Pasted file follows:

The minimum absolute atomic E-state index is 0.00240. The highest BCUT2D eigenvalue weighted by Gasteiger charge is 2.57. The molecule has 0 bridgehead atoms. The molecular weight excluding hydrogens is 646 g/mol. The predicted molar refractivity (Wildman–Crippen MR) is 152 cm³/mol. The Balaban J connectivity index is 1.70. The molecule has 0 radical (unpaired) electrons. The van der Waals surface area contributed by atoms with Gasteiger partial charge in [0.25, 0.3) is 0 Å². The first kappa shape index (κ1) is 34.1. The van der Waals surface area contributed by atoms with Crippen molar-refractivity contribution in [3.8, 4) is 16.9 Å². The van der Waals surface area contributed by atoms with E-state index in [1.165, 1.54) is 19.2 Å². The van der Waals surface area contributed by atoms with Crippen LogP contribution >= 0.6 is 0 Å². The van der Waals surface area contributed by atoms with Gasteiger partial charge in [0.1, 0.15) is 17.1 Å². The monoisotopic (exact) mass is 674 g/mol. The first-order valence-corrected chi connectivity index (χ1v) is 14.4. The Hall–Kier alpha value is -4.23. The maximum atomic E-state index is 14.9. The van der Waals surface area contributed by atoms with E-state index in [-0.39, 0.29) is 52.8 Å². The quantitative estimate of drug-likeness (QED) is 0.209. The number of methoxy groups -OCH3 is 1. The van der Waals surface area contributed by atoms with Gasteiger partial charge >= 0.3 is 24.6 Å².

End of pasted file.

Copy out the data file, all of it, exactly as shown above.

The minimum absolute atomic E-state index is 0.00240. The highest BCUT2D eigenvalue weighted by Gasteiger charge is 2.57. The molecule has 0 bridgehead atoms. The molecular weight excluding hydrogens is 646 g/mol. The predicted molar refractivity (Wildman–Crippen MR) is 152 cm³/mol. The Balaban J connectivity index is 1.70. The molecule has 0 radical (unpaired) electrons. The van der Waals surface area contributed by atoms with Gasteiger partial charge in [0.25, 0.3) is 0 Å². The first kappa shape index (κ1) is 34.1. The van der Waals surface area contributed by atoms with Crippen molar-refractivity contribution in [3.8, 4) is 16.9 Å². The van der Waals surface area contributed by atoms with E-state index in [1.165, 1.54) is 19.2 Å². The van der Waals surface area contributed by atoms with Crippen LogP contribution >= 0.6 is 0 Å². The van der Waals surface area contributed by atoms with Gasteiger partial charge in [0.1, 0.15) is 17.1 Å². The monoisotopic (exact) mass is 674 g/mol. The first-order valence-corrected chi connectivity index (χ1v) is 14.4. The Hall–Kier alpha value is -4.23. The maximum atomic E-state index is 14.9. The van der Waals surface area contributed by atoms with E-state index in [-0.39, 0.29) is 52.8 Å². The quantitative estimate of drug-likeness (QED) is 0.209. The number of methoxy groups -OCH3 is 1. The van der Waals surface area contributed by atoms with Gasteiger partial charge >= 0.3 is 24.6 Å².